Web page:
If you’re looking for a judge with complete, 100% unbiased objectivity, good luck finding it. If you’re looking for a more objective, impersonal judge based on Brain Type, however, there are definite general principles one may wish to follow (though no BT is bias-free). Of the 16 inborn Brain Types, 8 of them make decisions as Inanimates, while the other 8 make decisions as Animates. ‘Owls’ and ‘Hawks’, the Inanimates (EIs and CIs), observe their world IMPERSONALLY, while ‘doves’ and ‘storks’ (EAs and CAs) observe their world PERSONALLY. As Jon Niednagel writes in ‘Brain Types and Parenting’, “One person may choose an impersonal, objective approach that seems to be clear and logical. Another person many be prone to “Feel a situation out” and then decide based on personal, subjective values. The latter usually places more emphasis on how the decision will affect the people involved.”
This simple BT guideline played itself out all-too clearly in the personage of the affable “British Baking Show” judge, Mary Berry. The popular reality bakeoff show, where contestants are judged for their edible creations, has been going strong for nearly a decade now, led by Ms. Berry alongside celebrity chief Paul Hollywood (#13 FCIR). To be sure, Paul has played the in-your-face Simon Cowell (#13 FCIR) role, while Mary the kind-hearted Paula Abdul (#11 FCAL) role. Mary, who shares the same #11 Brain Type, no longer judges on the show, but recently she admitted “telling white lies” during her stint there. As one author writes, “The 83-year-old baking star told Express that during her judging days she would tell these white lies to save the contestants from feeling bad.”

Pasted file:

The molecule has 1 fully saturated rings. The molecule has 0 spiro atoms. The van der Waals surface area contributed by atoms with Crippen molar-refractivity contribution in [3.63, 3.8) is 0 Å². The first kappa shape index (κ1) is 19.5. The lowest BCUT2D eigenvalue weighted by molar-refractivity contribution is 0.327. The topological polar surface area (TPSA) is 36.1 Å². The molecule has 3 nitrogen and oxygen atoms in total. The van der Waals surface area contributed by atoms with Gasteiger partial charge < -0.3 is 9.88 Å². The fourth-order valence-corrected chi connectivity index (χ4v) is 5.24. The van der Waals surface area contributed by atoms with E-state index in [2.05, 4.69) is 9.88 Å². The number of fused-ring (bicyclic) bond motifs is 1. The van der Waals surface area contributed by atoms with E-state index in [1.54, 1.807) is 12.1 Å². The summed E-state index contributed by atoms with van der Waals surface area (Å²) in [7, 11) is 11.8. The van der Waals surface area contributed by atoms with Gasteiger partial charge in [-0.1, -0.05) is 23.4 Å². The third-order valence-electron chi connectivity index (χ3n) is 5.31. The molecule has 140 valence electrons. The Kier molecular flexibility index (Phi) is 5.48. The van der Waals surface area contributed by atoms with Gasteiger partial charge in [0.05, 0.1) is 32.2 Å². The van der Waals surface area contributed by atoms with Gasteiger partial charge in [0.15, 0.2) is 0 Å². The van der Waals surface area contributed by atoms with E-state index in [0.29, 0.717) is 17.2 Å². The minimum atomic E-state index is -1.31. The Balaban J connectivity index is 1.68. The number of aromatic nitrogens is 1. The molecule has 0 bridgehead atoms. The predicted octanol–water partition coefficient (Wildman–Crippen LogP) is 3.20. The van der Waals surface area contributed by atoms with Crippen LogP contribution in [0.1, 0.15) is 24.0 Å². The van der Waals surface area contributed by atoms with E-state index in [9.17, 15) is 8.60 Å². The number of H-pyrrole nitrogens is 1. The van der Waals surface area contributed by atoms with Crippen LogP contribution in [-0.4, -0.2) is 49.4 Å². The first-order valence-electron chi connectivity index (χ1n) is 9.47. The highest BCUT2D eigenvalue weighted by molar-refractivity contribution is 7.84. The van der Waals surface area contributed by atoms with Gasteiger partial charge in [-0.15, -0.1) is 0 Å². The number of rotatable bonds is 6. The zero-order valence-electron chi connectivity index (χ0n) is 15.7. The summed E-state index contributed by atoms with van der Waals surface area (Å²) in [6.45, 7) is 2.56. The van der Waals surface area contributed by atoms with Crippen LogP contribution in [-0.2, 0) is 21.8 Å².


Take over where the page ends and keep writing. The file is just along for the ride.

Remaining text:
In her own words, “We did have a wonderful man and he made a beetroot cake. It really was awful but we didn’t say it was nasty because he would get so upset. There were quite a few things I didn’t like so much. People know when they’ve done something awful. It’s been so bad it made me feel quite ill.” And like Paula with Simon years ago, Berry remarked she approached contestants much differently than her co-judge, Paul Hollywood, stating he could be extremely “harsh.” Added Mary, “I could sometimes tick him off. He was a bit harsh and I was trying to encourage people.” Contestants who mess up “don’t need to be told off about it, they need to know to how to have success next time.”
No surprise that #11 FCALs can make such great teachers and preachers (Billy Graham). Their “soar above” stork approach focuses on betterment, not belittlement!
Written by: Staff
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